Style Napoleon III / Ref.10720
Julien-Nicolas RIVART (1802-1867) - Elegant emblazoned sewing table with decoration of porcelain marquetry
Width: 21'' ⅝ 55cm
Height: 29'' ⅞ 76cm
Depth: 15'' ¾ 40cm
Between 1850 and 1860.
Engraved « RIVART Bte / Rue de Normandie / n°1 à Paris ».
Rosewood, gilt bronze, brass, porcelain marquetry. In very good condition.
This graceful sewing table supports a rare porcelain marquetry by Julien-Nicolas Rivart , inventor of this sought after technique he was the only one to master. The mahogany shelf displays a twig of roses and blue daisies, whose vibrant colors are mutually enhancing. Porcelain inlay was not possible until 1849, when Rivart registered the patent for his unique process. Porcelain has the advantage of enabling painting, offering a range of subtle and illusionist hues, but until then, it could only decorate furniture in the form of plaques hiding the wood. Rivart's invention thus quickly found its rank in prestige furniture.
The veins of the rosewood have been skilfully arranged here on the work's exterior, while the interior is veneered with a beautiful, more intimate, shade of mahogany. The wood is also sheathed with gilt bronze laces for this elegant and feminine piece of furniture wearing wedding coat of arms. The blazons side by side, surmounted by a ducal crown and supported by a unicorn and a griffin, demonstrate an aristocratic commission.
Several pieces of furniture inlaid by Rivart porcelain were in fact decorated with the coat of arms of their purchasers, as soon as the World's Fair of 1851 , when the Duke de Caumont de la Force acquired the cabinet exhibited by Rivart and Victor Paillard and had his blazon applied to it. It is also the case of the table preserved in the Sèvres Museum of the Cité de la Céramique, having belonged to the Count of Manneville.
Here we can recognize the coat of arms of the family Martin du Tyrac de Marcellus on the right shield "à la tour donjonnée à dextre" (with a dungeon on the right side of the tower).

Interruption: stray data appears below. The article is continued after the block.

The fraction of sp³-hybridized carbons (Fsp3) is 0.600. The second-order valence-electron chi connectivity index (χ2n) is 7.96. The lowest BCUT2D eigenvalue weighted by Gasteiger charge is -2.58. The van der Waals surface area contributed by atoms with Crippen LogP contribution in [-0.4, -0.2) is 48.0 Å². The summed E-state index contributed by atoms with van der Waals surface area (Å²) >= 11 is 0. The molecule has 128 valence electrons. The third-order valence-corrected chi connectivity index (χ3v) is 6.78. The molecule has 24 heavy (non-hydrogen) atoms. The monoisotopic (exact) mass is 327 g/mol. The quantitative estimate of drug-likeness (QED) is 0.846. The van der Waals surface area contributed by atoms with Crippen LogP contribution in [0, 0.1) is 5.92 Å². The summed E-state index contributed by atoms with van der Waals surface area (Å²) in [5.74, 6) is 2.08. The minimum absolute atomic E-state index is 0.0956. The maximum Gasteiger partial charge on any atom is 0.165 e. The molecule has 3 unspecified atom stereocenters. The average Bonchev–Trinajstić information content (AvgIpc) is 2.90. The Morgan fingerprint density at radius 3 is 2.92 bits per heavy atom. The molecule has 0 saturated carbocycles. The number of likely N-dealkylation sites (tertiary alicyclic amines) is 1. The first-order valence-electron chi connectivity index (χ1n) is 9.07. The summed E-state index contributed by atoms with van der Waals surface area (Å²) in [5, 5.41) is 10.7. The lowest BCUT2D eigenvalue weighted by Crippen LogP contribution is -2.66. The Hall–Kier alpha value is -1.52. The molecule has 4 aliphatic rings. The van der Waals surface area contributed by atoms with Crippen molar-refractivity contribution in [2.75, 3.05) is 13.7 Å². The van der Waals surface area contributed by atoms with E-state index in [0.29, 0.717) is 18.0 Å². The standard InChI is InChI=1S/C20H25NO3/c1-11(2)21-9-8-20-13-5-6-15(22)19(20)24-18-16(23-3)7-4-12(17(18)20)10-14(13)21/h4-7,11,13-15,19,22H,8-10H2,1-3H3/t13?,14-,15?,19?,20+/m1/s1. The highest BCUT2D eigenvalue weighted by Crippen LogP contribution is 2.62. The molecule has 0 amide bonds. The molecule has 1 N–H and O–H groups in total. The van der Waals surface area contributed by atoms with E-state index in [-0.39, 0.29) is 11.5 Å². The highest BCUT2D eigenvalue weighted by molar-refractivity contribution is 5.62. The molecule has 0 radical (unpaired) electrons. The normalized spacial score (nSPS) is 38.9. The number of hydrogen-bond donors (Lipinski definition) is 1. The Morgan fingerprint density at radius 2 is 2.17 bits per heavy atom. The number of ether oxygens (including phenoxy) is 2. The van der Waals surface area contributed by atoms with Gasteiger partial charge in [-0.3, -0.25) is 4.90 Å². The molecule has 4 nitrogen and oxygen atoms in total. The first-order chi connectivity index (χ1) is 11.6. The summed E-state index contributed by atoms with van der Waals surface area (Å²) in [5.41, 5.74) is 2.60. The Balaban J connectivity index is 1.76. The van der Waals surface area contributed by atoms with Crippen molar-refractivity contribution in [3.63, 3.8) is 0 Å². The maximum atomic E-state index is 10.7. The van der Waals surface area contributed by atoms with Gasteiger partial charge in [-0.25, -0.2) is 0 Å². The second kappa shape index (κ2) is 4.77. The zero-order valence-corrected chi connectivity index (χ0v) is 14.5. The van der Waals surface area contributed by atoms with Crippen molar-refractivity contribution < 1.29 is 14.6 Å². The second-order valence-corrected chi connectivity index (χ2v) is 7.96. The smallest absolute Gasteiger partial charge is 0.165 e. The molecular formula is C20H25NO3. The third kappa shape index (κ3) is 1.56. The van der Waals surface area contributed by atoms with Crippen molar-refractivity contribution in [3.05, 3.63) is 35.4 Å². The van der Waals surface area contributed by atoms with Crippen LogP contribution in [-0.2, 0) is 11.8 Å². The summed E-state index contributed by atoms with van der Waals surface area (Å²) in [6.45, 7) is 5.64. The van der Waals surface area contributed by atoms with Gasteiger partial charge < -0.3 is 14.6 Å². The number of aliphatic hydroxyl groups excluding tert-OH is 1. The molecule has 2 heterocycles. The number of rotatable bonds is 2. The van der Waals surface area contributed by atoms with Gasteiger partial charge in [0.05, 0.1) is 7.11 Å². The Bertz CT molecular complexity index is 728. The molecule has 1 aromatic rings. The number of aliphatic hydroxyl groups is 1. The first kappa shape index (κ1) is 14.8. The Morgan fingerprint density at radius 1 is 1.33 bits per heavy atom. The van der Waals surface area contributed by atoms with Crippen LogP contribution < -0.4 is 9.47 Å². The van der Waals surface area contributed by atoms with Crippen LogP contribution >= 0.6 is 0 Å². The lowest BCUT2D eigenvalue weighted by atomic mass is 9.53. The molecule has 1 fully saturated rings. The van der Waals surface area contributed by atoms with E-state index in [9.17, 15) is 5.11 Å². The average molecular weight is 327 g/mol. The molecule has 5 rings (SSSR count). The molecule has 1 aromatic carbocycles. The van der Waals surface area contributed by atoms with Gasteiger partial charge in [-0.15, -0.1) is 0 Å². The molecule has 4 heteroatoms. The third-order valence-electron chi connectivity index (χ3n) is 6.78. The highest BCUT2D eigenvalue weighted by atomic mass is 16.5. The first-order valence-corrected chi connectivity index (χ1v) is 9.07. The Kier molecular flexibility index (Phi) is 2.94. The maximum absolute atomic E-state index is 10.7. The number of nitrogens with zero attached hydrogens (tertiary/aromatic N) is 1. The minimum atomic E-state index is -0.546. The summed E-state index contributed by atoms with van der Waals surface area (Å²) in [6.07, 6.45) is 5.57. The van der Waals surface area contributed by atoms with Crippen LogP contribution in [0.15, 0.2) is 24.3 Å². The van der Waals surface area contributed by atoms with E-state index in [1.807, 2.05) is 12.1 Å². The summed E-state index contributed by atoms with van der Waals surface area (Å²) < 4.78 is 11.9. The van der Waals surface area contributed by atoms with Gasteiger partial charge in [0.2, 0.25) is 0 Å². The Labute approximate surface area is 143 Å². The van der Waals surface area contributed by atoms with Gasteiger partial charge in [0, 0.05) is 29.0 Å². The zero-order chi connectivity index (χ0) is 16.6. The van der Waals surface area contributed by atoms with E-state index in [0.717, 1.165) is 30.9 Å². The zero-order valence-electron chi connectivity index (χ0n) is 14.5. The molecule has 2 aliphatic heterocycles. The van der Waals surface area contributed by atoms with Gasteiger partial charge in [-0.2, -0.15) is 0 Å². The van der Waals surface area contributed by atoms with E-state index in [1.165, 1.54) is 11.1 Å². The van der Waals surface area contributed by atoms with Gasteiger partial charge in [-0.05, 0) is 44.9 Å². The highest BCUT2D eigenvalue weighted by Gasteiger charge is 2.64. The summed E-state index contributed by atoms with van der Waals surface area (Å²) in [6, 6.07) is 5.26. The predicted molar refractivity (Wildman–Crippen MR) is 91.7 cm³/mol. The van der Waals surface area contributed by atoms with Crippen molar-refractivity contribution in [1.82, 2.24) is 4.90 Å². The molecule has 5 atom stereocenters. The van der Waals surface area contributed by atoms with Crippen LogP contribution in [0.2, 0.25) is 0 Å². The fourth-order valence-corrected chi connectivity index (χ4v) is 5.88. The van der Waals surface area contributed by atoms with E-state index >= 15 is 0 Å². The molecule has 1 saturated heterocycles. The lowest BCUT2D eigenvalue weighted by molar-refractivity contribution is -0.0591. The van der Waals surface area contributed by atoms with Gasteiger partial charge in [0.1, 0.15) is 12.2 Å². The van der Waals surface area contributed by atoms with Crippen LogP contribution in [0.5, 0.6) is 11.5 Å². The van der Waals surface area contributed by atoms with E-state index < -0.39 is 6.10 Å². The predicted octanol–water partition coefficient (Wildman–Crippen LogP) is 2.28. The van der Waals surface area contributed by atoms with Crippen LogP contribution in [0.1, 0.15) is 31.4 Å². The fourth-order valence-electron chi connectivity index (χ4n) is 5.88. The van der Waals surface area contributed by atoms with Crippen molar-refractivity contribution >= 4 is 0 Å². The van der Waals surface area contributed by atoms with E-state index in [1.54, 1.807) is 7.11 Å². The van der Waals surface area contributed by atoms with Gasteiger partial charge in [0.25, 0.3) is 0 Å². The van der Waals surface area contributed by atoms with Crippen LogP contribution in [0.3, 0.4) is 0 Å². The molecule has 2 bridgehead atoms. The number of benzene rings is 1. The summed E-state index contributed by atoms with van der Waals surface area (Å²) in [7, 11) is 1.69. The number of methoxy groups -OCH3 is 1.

The most famous member of this ancient family was perhaps Lodoïs de Martin du Tyrac de Marcellus (1795-1861), a diplomat and defender of the ancient heritage who worked to have the Venus of Milo in France. The presence of the arms of his family next to another coat of arms indicates a union of two families ; thus, we have here a sewing table offered to the bride. For this reason, it is a particularly elegant piece of furniture with a sophisticated design. Its general form recalls the period of the Regency, and the aristocracy's joyful coquetry in 18th century.
The porcelain flowers, immortalizing their ephemeral freshness, are particularly adapted to decorate this type of beauty accessory. Their naturalistic precision is characteristic of Rivart 's porcelain, which was signed several times between 1852 and 1855 by Pierre-Jospeh Guérou , a flower painter formerly employed by the Sèvres Manufactory. The latter paints in the vein of Pierre-Joseph Redouté and Simon Saint-Jean, two artists celebrated for their precision that does not however suffocate the lightness of their subjects. Guérou sent his flowers on porcelain and watercolors to the Salon from 1836 to 1866, but in all likelihood, he did not always sign his decorations for Rivart.
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